The Leopard and the Cliff
by Wallace Breem
Reviewed by Annis
Powerful and moving, The Leopard and the Cliff celebrates the virtues of honour, duty and sacrifice in the story of an unlikely hero, an unprepossessing man who faces the challenge of sudden disaster by stepping squarely up to the mark when called upon.
Seen by his superiors in the British Indian Army as lacking leadership skills, Major Charles Sandeman is regularly passed over for promotion. Discounting his own quiet strengths, he regards himself as a failure. Now middle-aged, he's found a comfortable niche at a remote outpost on the Northwest Frontier with the Frontier Scouts - British-trained and led native paramilitary units.
When war breaks out without warning between India and Afghanistan in 1919, Sandeman is caught, as the locals say, "between the leopard and the cliff". The volatile border tribes rise up against British rule, and many of the Scouts mutiny. Sandeman finds himself by default commander and in charge of leading the retreat of the remaining loyal Scouts to the nearest secure British fort some fifty miles away. So begins a nightmarish trek to safety through searingly hot, unforgiving terrain, running the gauntlet of fiercely hostile tribesmen all the way.
Full of action and suspense, The Leopard and the Cliff is vividly realized and superbly written in a restrained, understated style that reflects Sandeman's personality. It's a masterful psychological study of the complexities of cross-cultural interaction, the knife-edge balance of colonial allegiances and the nature of command. Although gripping, this is not an easy read; it's often brutal and heart-breaking, and as war is fought yet again in Afghanistan, exacerbated by the same deep cultural divide and conflicting tribal interests, its lessons shouldn’t be ignored. As Sandeman finds, even longstanding mutual friendship can’t necessarily outweigh the pull of jihad and tribal loyalties. However, the inspirational message that people can rise above themselves by putting others first and thereby succeed against seemingly insurmountable odds is one that transcends all barriers. (1978; new edition 2010 under the Faber Finds imprint; 288 pages including an Author’s Note, map and glossary of Pashtu terminology)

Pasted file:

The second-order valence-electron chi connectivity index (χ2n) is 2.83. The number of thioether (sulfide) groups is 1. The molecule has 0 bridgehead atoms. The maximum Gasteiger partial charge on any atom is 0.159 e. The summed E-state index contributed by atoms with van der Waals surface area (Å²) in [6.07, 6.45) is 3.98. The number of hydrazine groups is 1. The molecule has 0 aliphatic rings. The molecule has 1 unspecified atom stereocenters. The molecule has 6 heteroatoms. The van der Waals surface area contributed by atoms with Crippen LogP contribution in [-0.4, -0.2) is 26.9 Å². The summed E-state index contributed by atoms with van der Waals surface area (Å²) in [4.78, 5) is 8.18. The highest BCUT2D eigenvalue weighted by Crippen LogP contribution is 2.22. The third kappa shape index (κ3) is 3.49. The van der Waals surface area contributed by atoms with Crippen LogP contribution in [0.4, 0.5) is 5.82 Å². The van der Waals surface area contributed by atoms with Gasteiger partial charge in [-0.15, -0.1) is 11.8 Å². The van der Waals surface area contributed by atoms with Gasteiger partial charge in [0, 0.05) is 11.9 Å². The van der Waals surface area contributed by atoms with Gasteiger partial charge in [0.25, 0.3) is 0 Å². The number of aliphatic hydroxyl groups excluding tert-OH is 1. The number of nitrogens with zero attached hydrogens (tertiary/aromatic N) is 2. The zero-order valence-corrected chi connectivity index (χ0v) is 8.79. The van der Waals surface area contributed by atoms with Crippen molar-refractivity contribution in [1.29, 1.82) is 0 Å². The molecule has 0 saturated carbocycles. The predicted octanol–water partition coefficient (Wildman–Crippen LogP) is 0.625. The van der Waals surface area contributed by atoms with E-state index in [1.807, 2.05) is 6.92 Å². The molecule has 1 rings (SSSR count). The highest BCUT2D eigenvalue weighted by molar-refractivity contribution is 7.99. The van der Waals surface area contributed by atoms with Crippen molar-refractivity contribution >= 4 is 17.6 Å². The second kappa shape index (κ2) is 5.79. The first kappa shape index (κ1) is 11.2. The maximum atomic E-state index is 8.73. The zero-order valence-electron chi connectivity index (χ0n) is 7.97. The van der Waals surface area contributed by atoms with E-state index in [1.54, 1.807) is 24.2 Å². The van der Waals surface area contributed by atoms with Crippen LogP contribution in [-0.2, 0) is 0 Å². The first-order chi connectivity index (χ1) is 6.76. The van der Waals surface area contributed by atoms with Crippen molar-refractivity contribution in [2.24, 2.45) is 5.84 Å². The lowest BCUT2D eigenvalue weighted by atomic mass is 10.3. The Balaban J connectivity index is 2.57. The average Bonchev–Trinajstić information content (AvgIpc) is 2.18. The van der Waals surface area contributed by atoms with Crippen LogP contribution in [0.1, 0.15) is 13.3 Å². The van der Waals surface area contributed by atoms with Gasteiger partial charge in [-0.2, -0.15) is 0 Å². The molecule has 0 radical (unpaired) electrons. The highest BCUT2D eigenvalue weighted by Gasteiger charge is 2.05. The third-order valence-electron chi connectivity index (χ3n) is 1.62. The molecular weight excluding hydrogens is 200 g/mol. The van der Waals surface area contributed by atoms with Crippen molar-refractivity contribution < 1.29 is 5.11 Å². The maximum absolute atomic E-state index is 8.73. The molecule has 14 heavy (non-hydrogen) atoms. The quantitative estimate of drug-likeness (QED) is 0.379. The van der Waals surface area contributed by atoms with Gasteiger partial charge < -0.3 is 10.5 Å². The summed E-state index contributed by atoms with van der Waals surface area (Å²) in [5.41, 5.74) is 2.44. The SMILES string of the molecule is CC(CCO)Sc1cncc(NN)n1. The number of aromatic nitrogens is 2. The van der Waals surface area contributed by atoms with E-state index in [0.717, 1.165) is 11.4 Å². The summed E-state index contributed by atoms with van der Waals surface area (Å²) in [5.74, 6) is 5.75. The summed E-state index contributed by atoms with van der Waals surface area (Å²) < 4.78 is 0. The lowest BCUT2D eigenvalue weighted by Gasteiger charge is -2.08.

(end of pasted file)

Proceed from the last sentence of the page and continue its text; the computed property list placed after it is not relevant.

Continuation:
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Other novels about the British in Afghanistan:
The Mulberry Empire by Philip Hensher (2002), about a man involved in the events leading up to the 1839 British occupation of Afghanistan. See review or more info at Powell's Books
Flashman by George MacDonald Fraser (1969), about a British soldier in the First Anglo-Afghan War, 1839-42. More info
The Far Pavilions by M.M. Kaye (1978), about an English boy raised in India who falls in love with a half-caste Hindu princess during the
Second Anglo-Afghan War, 1878-80. More info
Nonfiction about the British in Afghanistan:
Crisis on the Frontier: The Third Afghan War and the Campaign in Waziristan, 1919-1920 by Brian Robson (2007). More info
The Frontier Scouts by Charles Chevenix Trench (1986). More info
The Savage Border: The Story of the North-West Frontier by Jules Stewart (2007). More info
Profile of Wallace Breem, by Alan Fisk at italophiles.com
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